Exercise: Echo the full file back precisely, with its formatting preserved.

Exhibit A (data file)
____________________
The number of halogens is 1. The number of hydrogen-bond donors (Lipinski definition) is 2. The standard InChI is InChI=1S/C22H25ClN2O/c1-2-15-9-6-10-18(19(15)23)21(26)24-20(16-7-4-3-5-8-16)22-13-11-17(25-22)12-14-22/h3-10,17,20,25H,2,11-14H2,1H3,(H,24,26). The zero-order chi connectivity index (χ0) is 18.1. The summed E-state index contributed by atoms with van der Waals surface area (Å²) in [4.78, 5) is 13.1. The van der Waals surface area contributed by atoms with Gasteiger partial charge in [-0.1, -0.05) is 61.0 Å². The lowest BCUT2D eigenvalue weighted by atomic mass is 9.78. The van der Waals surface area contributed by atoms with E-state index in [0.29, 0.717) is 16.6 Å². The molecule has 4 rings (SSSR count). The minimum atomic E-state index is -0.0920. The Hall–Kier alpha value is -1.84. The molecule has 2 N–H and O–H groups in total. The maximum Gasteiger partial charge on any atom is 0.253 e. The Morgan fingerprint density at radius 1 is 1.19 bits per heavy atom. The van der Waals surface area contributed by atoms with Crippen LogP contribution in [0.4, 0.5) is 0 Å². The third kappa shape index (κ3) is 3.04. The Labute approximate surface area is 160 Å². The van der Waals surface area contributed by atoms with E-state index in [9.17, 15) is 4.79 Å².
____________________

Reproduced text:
The number of halogens is 1. The number of hydrogen-bond donors (Lipinski definition) is 2. The standard InChI is InChI=1S/C22H25ClN2O/c1-2-15-9-6-10-18(19(15)23)21(26)24-20(16-7-4-3-5-8-16)22-13-11-17(25-22)12-14-22/h3-10,17,20,25H,2,11-14H2,1H3,(H,24,26). The zero-order chi connectivity index (χ0) is 18.1. The summed E-state index contributed by atoms with van der Waals surface area (Å²) in [4.78, 5) is 13.1. The van der Waals surface area contributed by atoms with Gasteiger partial charge in [-0.1, -0.05) is 61.0 Å². The lowest BCUT2D eigenvalue weighted by atomic mass is 9.78. The van der Waals surface area contributed by atoms with E-state index in [0.29, 0.717) is 16.6 Å². The molecule has 4 rings (SSSR count). The minimum atomic E-state index is -0.0920. The Hall–Kier alpha value is -1.84. The molecule has 2 N–H and O–H groups in total. The maximum Gasteiger partial charge on any atom is 0.253 e. The Morgan fingerprint density at radius 1 is 1.19 bits per heavy atom. The van der Waals surface area contributed by atoms with Crippen LogP contribution in [0.4, 0.5) is 0 Å². The third kappa shape index (κ3) is 3.04. The Labute approximate surface area is 160 Å². The van der Waals surface area contributed by atoms with E-state index in [9.17, 15) is 4.79 Å².